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A-Z Medical Claims Terminology That Every Biller Should Know

April 25, 2024
OA Editorial Team
April 25, 2024
Woman working on medical claims with computer

Medical claims management plays a pivotal role in shaping the financial success of any healthcare provider. However, with so many types of claims, it can quickly become complicated. This article highlights and defines some essential medical claims terminology from A-Z that every biller should be familiar with. Being familiar with these terms can decrease your administrative burden and increase the positive patient experience.

ADA Claim

ADA claims refer to dental claims submitted using the ADA standardized form, which is officially recognized by the American Dental Association (ADA). This form is a critical document for dental billing because it allows dentists to submit detailed information about dental services provided to patients for insurance claims processing. Dental professionals use this form to request reimbursement from insurance carriers for dental services provided to patients. It includes specific information about the dental procedures performed, including diagnostic and treatment codes, to facilitate adjudication and insurance claims processing.


The CMS-1500 form is a health insurance claim form used by individual doctors & practitioners, nurses, and therapists to file claims with Medicare and other health insurance companies. It's designed for non-institutional providers to submit claims for medical services rendered to patients. The form captures patient information, insurance coverage details, and medical services provided.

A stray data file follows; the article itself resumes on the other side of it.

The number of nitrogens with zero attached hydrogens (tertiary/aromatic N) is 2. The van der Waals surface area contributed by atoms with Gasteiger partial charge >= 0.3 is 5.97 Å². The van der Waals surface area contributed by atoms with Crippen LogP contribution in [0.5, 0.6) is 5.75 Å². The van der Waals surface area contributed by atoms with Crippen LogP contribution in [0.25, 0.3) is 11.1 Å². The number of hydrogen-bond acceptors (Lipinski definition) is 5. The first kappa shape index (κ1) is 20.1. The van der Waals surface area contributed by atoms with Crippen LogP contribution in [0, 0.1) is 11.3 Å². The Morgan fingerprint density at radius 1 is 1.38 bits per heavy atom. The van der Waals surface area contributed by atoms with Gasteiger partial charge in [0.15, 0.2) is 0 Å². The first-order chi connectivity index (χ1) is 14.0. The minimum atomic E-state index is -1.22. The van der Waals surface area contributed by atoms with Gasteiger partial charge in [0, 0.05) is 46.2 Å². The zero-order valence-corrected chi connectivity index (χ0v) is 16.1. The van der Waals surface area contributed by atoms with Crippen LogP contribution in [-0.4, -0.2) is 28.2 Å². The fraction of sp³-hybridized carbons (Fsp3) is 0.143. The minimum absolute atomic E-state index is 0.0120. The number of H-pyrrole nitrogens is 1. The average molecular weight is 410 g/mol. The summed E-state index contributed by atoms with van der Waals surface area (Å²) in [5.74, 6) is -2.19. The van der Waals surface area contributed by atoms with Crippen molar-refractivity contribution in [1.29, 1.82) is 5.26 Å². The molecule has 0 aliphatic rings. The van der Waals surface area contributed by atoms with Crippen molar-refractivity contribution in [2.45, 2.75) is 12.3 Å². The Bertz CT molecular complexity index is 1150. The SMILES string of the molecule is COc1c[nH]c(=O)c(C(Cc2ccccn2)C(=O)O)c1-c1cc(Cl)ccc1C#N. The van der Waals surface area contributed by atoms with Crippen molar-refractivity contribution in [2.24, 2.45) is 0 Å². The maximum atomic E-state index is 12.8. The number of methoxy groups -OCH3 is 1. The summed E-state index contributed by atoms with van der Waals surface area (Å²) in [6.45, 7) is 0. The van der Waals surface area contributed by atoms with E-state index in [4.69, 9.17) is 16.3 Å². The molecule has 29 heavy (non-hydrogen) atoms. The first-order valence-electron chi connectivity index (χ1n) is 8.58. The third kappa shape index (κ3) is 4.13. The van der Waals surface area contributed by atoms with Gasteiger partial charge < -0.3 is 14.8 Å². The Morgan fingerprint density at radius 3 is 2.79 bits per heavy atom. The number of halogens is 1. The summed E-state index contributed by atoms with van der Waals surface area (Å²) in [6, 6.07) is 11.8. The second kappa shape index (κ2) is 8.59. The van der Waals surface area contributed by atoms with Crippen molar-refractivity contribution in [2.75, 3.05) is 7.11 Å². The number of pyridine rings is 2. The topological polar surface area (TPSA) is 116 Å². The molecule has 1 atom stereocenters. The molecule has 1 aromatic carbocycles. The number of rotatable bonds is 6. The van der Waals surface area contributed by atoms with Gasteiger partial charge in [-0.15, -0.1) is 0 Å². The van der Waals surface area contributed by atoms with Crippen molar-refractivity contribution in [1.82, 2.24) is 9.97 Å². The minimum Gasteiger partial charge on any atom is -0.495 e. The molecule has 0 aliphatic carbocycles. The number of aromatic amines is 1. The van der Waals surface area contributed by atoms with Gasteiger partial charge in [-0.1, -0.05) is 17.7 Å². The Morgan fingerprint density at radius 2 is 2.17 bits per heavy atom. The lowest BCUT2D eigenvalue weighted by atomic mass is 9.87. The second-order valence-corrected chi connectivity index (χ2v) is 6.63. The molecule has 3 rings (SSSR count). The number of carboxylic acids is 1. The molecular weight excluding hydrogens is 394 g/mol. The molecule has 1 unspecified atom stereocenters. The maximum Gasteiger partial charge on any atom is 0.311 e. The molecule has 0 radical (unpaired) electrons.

Durable Medical Equipment (DME) Claims

DME claims involve requests for reimbursement for the cost of durable medical equipment provided to patients. DME includes medically necessary items for a patient's treatment or rehabilitation, such as wheelchairs, oxygen tanks, and CPAP machines. DME claims must incorporate specific information to verify the necessity and eligibility for coverage.

Electronic and Paper Claim Submissions

This term encompasses the two methods of submitting healthcare claims to insurance companies: electronically and via paper forms. Electronic submissions are handled through secure electronic data interchange systems. Alternatively, paper claims are submitted using standardized forms like the CMS-1500 or UB-04, based on the type of provider and services rendered.

Institutional Claims

Hospitals, skilled nursing facilities, and outpatient clinics for patient services submit institutional claims. These claims are often submitted using the UB-04 form, including comprehensive details about the patient's stay, procedures performed, and the costs associated with institutional care.

Medical Claims Clearinghouse

A medical claims clearinghouse is an intermediary between healthcare providers and insurance payers. It receives claims from providers, checks for errors, formats them according to payer specifications, and then submits them to insurance companies. A clearinghouse streamlines the claims submission process and can help reduce the rate of claim rejections.

Medical Claims Data

Medical claims data comprises the information in a claim form detailing the services provided to a patient, including diagnoses, procedures performed, dates of service, provider information, and costs. This data is crucial for the processing and analysis of healthcare claims, enabling insurers to make informed decisions on coverage and payments.

Medical Claims Management Software